THE pandemic may have rankled many businesses, but for some, it has also opened a few timely doors.
While everyone hunkered down during the movement control order (MCO), a number of home-based ventures started mushrooming, and even flourished. Food-based upstarts, particularly, drew a lot of interest from consumers looking to get their staple groceries and ingredients to cook at home.
Sales were similarly brisk for Lim Shwe Ying at Agak-Agak Nyonya.
When she started the Peranakan paste business in December 2019, she was aiming for a modest 10% month-on-month increase in sales. The MCO took it up to 30%.
“Covid-19 is an unfortunate thing, but the MCO was a blessing in disguise. It really helped boost sales and build brand awareness for us, ” she shares.
That gave Lim a much needed confidence boost considering that her venture into business came about after losing her job as an engineer early last year.
“I was retrenched. So I thought it was maybe time to explore doing something on my own.”
F&B is a notoriously saturated market; pretty much anything on the menu is already available in the market and consumers can be fickle. The competition for customers’ taste buds and pockets can be intense.
But Lim thinks there is space to carve a niche in Peranakan food.
Preparing Peranakan dishes from scratch can be laborious and time-consuming. And given how particular the Peranakan community can be, Lim says a lot of the products on the shelf are not up to par.
When she began toying with the idea of going into F&B, she thought she could make something of her mother’s Peranakan heritage.
Lim persuaded her mother, who was in the dark about her unemployment at the time, to teach her their family recipes. They spent many months blending and cooking and experimented on ways to pack various types of pastes before her mother found out she was out of a job.
The discovery didn’t go down well with her mother. But she eventually relented and gave Lim a big helping hand with their production in the kitchen.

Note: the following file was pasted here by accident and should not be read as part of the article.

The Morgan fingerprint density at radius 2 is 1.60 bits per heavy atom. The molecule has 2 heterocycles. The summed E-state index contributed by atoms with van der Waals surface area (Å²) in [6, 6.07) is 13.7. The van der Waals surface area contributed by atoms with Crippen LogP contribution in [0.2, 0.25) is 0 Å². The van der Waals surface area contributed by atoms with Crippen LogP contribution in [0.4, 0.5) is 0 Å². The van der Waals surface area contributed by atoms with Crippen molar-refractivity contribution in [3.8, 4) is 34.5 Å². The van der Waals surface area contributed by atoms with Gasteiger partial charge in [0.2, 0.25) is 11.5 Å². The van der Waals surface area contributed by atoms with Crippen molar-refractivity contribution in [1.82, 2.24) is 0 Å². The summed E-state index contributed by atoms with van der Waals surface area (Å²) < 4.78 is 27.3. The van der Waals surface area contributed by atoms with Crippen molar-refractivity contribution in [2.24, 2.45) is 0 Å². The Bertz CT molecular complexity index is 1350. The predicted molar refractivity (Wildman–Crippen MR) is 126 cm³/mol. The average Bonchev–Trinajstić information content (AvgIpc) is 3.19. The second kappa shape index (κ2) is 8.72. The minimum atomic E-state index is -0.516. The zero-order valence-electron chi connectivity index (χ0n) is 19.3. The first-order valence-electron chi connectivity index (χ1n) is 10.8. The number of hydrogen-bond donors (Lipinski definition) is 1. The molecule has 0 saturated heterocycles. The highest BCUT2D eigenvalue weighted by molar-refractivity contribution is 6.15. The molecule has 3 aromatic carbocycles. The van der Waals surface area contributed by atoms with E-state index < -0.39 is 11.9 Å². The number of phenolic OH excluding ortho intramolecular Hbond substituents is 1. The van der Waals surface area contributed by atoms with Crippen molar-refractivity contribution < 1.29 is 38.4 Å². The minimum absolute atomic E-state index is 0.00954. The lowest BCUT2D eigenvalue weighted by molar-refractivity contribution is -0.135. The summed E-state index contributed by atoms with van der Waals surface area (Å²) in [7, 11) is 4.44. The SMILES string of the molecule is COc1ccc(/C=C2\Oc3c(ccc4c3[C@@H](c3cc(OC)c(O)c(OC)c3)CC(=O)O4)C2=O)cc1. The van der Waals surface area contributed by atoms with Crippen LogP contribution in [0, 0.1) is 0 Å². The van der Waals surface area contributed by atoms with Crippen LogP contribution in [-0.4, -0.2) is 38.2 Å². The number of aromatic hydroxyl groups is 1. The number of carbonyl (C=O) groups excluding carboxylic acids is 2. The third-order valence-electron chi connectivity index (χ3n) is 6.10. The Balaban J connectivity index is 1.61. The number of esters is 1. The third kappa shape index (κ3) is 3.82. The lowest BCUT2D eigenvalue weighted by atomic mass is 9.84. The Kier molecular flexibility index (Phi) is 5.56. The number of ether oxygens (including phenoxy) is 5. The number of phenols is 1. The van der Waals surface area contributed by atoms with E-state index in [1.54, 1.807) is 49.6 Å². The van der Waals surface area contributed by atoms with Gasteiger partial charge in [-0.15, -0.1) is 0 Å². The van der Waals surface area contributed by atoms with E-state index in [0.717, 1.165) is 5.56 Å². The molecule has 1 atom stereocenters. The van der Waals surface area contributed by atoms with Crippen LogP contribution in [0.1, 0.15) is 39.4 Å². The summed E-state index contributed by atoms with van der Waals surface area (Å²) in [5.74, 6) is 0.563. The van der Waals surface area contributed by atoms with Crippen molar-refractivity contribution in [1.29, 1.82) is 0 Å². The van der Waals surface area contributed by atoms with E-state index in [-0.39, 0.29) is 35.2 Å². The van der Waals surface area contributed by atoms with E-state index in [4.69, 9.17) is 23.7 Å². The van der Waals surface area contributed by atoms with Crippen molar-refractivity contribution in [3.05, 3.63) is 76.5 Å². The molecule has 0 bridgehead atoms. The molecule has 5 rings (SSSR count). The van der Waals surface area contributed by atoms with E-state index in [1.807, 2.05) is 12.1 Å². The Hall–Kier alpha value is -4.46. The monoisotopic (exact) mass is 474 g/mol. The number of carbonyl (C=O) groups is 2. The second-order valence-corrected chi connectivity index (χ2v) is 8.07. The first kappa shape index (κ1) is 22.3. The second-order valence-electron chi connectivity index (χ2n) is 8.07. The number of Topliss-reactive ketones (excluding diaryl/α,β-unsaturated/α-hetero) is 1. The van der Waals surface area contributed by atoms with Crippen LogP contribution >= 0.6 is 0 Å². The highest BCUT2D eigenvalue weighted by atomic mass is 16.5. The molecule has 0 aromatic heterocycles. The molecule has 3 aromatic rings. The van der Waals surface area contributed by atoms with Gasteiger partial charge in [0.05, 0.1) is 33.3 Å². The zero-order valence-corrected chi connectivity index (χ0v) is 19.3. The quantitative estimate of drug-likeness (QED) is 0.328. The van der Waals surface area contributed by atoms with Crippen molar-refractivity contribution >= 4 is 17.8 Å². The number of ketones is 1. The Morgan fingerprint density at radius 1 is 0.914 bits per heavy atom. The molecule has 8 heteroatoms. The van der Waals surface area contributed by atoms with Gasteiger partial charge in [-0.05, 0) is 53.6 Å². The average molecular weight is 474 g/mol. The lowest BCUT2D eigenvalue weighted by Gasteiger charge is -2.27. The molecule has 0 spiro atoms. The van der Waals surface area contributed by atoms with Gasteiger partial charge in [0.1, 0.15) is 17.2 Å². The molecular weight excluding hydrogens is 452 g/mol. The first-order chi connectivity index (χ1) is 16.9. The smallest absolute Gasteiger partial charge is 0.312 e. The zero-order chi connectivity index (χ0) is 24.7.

“It was difficult at first because I didn’t know how to pack the paste. I broke down a few times in between but I had to be patient because I didn’t have the knowledge yet at that time.
“I got help from a friend who is a food scientist and I did R&D for a few months to find a way to extend the shelf life of the paste, so now it can last about six months, ” she says.
Lim and her mother make about 30kg of paste a day. And with orders picking up, she is looking at the possibility of moving the operations out of their home.
“I am starting to feel the struggle to keep up with demand because of the limited facilities we have. But I also want to see how things pan out after all this movement restriction is over because this spike in demand could be temporary and I have to justify in the long run whether we should move out or even start hiring, ” she says.
She notes that demand dipped a little after the initial MCO period before soaring again with the reimposition of the conditional MCO in October.
And given that it has already established some brand awareness, Agak-Agak Nyonya has been getting a significant percentage of repeat orders.
Lim expects demand to remain strong for the next few months with festive seasons around the corner. She is working on gift pack ideas and will be collaborating with other fresh food businesses to create bundle products to maximise opportunities in the short-term.
Over the longer run, though, she hopes to supply her pastes to other restaurants.
“I think sales may slow down after all of this. So I need to have the next plan of action. After the conditional MCO when there’s not much restrictions anymore, I’m trying to go more business-to-business to maintain sales.
“Businesses need to adapt to what’s going on in that time. We need to keep up, otherwise, we’ll die, ” she says.
But the consumer market will remain an important part of Agak-Agak Nyonya’s business as Lim sees this as a platform to educate the public about Peranakan culture.
“People don’t know much about Peranakan food or they don’t really remember the culture and roots of Peranakan. I want to reintroduce the culture to the younger generation using food as a platform, ” says the 32-year-old.
If she can prove that the business model is sustainable for the long-term, she hopes to bring the Peranakan food and culture to a wider audience.
“The response has been good so far. And if I can prove that this works, I may look at getting investors to come in to grow this bigger. The goal is to go international.
“This business hasn’t been as easy as I thought but things are starting to fall into place and I have learned a lot along the way like managing the financials and how to be more efficient with the processes. I do want to build this for the long haul, I’m looking at putting in 10 to 20 years to grow this. I have big dreams for this brand.“Of course, we never know what might happen and plans may change. But what I need now is to persevere, ” says Lim.
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